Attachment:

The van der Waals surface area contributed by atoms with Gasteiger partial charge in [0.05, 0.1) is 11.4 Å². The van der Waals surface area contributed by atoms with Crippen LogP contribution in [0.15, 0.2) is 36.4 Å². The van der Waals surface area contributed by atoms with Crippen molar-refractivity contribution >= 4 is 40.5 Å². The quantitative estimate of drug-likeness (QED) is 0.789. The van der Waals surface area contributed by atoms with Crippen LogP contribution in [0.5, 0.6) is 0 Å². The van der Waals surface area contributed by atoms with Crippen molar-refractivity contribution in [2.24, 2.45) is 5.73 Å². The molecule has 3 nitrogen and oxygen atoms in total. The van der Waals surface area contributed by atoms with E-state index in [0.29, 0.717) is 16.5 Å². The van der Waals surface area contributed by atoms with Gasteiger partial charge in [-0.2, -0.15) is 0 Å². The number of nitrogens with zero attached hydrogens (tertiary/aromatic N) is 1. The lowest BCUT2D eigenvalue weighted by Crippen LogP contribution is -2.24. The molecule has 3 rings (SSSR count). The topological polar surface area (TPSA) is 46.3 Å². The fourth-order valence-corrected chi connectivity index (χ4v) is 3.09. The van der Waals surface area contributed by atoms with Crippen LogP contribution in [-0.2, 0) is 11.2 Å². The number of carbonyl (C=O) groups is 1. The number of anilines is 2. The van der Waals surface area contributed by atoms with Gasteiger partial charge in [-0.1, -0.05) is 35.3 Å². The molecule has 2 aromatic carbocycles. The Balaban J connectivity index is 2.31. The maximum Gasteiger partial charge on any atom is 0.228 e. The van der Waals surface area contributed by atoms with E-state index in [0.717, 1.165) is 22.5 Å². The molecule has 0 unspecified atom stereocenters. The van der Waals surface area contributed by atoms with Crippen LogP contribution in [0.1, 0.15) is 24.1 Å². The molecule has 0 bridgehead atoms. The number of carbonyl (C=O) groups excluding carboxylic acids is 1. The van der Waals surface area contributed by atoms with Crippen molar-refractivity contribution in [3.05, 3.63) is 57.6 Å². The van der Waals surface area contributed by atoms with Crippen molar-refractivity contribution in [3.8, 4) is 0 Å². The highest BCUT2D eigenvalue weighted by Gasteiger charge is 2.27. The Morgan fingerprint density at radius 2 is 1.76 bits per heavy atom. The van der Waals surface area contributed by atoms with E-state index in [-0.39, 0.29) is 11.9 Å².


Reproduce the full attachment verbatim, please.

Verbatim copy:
The van der Waals surface area contributed by atoms with Gasteiger partial charge in [0.05, 0.1) is 11.4 Å². The van der Waals surface area contributed by atoms with Crippen LogP contribution in [0.15, 0.2) is 36.4 Å². The van der Waals surface area contributed by atoms with Crippen molar-refractivity contribution >= 4 is 40.5 Å². The quantitative estimate of drug-likeness (QED) is 0.789. The van der Waals surface area contributed by atoms with Crippen LogP contribution in [0.5, 0.6) is 0 Å². The van der Waals surface area contributed by atoms with Crippen molar-refractivity contribution in [2.24, 2.45) is 5.73 Å². The molecule has 3 nitrogen and oxygen atoms in total. The van der Waals surface area contributed by atoms with E-state index in [0.29, 0.717) is 16.5 Å². The van der Waals surface area contributed by atoms with Gasteiger partial charge in [-0.2, -0.15) is 0 Å². The number of nitrogens with zero attached hydrogens (tertiary/aromatic N) is 1. The lowest BCUT2D eigenvalue weighted by Crippen LogP contribution is -2.24. The molecule has 3 rings (SSSR count). The topological polar surface area (TPSA) is 46.3 Å². The fourth-order valence-corrected chi connectivity index (χ4v) is 3.09. The van der Waals surface area contributed by atoms with Crippen LogP contribution in [-0.2, 0) is 11.2 Å². The number of carbonyl (C=O) groups is 1. The number of anilines is 2. The van der Waals surface area contributed by atoms with Gasteiger partial charge in [-0.1, -0.05) is 35.3 Å². The molecule has 2 aromatic carbocycles. The Balaban J connectivity index is 2.31. The maximum Gasteiger partial charge on any atom is 0.228 e. The van der Waals surface area contributed by atoms with E-state index in [0.717, 1.165) is 22.5 Å². The molecule has 0 unspecified atom stereocenters. The van der Waals surface area contributed by atoms with Crippen LogP contribution in [0.1, 0.15) is 24.1 Å². The molecule has 0 bridgehead atoms. The number of carbonyl (C=O) groups excluding carboxylic acids is 1. The van der Waals surface area contributed by atoms with Crippen molar-refractivity contribution in [3.05, 3.63) is 57.6 Å². The van der Waals surface area contributed by atoms with Crippen molar-refractivity contribution in [3.8, 4) is 0 Å². The highest BCUT2D eigenvalue weighted by Gasteiger charge is 2.27. The Morgan fingerprint density at radius 2 is 1.76 bits per heavy atom. The van der Waals surface area contributed by atoms with E-state index in [-0.39, 0.29) is 11.9 Å².